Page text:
Supreme Court justices in Nairobi on Wednesday deliver a detailed ruling laying out their reasons for annulling the Aug. 8 presidential election in Kenya. (Simon Maina/AFP/Getty Images)

Kenya's Supreme Court said Wednesday that lapses by the country's electoral commission had compelled the justices to annul the results of last month's presidential election, in which incumbent Uhuru Kenyatta was declared the winner.

The court has earned worldwide praise for its landmark decision to void the results, hailed as the first of its kind in Africa, even as concerns about a political crisis in Kenya grow.

The justices said they have faced a barrage of threats since issuing their ruling earlier this month, and they appeared eager Wednesday to substantiate that initial ruling, as thousands of Kenyans watched the marathon court session live on television.

The justices said the Independent Electoral and Boundaries Commission (IEBC) had not verified the results before announcing them.

“The discrepancies were widespread,” Chief Justice David Maraga said. “These discrepancies affected the integrity of the elections.”

About 10,000 paper forms from polling stations, each containing the documentation of anywhere from dozens to hundreds of votes, were missing when the results were announced. Deputy Chief Justice Philomena Mwilu said the process was "like a matatu," referencing Kenya's reckless, law-defying minibuses.

The justices went on to enumerate other failings, including the electoral commission’s “contemptuous disobedience” of a court order demanding that it grant access to its computer servers so they could be scrutinized.

Mwilu said the refusal led the court to “accept claims by the opposition that the computer system had been infiltrated and compromised and the data interfered with, or that the IEBC officials interfered with the system themselves.”

The court has come under enormous pressure since its Sept. 1 decision to nullify the election. Fresh elections have been scheduled for Oct. 17, but many analysts worry that there is not enough time to prepare. Kenya is beset by bitter tribal rivalries, and many are concerned that a second election, with results that might not be accepted by the loser, could exacerbate those tensions.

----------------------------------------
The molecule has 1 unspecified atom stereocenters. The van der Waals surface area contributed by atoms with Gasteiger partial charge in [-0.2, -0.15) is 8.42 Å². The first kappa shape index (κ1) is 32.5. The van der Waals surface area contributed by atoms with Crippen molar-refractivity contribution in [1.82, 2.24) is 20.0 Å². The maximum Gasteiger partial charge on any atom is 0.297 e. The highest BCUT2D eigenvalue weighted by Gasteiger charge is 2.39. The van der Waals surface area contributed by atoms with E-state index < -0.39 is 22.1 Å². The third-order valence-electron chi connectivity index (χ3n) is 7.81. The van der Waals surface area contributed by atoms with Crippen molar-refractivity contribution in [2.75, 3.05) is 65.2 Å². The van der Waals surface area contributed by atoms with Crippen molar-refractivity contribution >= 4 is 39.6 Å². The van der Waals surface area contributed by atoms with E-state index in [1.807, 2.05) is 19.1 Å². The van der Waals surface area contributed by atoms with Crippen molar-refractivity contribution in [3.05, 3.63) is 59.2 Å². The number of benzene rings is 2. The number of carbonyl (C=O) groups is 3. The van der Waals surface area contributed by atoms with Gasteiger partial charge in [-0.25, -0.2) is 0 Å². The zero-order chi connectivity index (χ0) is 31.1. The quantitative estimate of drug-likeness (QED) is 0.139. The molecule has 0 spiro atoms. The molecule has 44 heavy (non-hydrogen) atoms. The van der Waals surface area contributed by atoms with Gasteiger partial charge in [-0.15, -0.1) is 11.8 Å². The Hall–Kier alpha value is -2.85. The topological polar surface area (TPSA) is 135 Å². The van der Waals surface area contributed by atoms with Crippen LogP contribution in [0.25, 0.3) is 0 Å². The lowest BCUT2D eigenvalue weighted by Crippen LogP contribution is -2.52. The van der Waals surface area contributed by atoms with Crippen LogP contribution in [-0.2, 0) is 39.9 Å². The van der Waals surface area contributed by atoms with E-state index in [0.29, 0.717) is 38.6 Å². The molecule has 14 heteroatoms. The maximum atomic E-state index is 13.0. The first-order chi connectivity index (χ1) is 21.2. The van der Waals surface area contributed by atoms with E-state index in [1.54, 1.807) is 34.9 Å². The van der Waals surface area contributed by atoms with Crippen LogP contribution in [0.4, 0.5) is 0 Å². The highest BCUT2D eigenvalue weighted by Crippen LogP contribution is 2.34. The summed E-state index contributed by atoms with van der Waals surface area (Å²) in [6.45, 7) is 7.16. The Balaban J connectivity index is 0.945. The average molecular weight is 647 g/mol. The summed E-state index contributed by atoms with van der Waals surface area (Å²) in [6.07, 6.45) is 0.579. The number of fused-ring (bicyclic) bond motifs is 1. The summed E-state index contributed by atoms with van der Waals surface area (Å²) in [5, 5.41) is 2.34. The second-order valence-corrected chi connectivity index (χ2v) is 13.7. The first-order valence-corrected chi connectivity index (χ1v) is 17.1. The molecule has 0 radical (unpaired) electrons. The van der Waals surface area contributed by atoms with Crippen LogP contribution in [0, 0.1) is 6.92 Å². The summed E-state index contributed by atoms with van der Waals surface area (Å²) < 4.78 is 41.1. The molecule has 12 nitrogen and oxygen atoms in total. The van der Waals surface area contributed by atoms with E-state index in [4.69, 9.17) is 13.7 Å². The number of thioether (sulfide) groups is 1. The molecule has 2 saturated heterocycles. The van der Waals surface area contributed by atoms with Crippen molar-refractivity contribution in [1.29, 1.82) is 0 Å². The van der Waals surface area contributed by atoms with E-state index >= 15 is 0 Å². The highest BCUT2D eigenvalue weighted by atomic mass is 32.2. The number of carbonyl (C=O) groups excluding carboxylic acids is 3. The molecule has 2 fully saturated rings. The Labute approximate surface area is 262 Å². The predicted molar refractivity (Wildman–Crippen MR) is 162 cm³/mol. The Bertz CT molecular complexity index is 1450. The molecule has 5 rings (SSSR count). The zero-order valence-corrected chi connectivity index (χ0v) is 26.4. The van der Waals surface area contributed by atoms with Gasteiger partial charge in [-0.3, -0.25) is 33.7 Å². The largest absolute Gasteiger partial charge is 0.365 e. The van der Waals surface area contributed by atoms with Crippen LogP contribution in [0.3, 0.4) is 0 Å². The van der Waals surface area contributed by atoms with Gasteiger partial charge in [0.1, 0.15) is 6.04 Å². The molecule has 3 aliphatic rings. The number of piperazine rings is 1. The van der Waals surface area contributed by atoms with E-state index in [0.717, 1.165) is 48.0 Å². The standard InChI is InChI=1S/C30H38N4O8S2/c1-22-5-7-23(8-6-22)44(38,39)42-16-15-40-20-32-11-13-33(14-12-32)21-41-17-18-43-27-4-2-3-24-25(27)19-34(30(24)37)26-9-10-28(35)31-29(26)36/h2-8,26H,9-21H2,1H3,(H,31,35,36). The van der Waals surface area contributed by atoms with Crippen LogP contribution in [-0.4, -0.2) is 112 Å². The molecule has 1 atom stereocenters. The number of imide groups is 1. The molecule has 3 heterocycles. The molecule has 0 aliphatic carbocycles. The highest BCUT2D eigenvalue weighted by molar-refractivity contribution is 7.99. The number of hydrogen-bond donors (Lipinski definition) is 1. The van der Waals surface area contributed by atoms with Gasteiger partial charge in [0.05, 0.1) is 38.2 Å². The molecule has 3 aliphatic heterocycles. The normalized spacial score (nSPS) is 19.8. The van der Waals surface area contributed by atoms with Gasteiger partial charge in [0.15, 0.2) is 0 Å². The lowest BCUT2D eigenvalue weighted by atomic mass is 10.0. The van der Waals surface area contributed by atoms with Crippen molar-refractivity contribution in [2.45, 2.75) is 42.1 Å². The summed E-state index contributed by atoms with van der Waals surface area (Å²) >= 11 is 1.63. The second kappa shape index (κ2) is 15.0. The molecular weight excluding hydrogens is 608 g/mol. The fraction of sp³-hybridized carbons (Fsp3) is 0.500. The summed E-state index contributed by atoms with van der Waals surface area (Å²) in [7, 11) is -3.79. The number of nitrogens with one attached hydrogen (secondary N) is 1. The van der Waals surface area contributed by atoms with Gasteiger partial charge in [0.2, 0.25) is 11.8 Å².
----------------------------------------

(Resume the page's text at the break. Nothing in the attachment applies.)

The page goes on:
Raila Odinga, the opposition candidate, has demanded that the leaders of the electoral commission resign. Kenyatta has acquiesced to the Supreme Court’s decision but lambasted the judges, calling them “thugs.”

Kenyatta won the Aug. 8 election with 54 percent of the vote to Odinga’s 45 percent, or about 1.4 million votes, according to the results announced by the electoral commission.

In the hours before Wednesday’s session, supporters of both candidates gathered in front of the court. Scuffles occurred as people tried to rush through the gates of the court, and police fired tear gas near the crowd.

To Odinga’s supporters, the justices are heroes for their willingness to stand up to the government. But Kenyatta supporters are irate and marched in front of the Supreme Court building this week to protest the annulment of the election.

Maraga said at a news conference Tuesday that the justices have been receiving “aggressive” threats since they issued their ruling.

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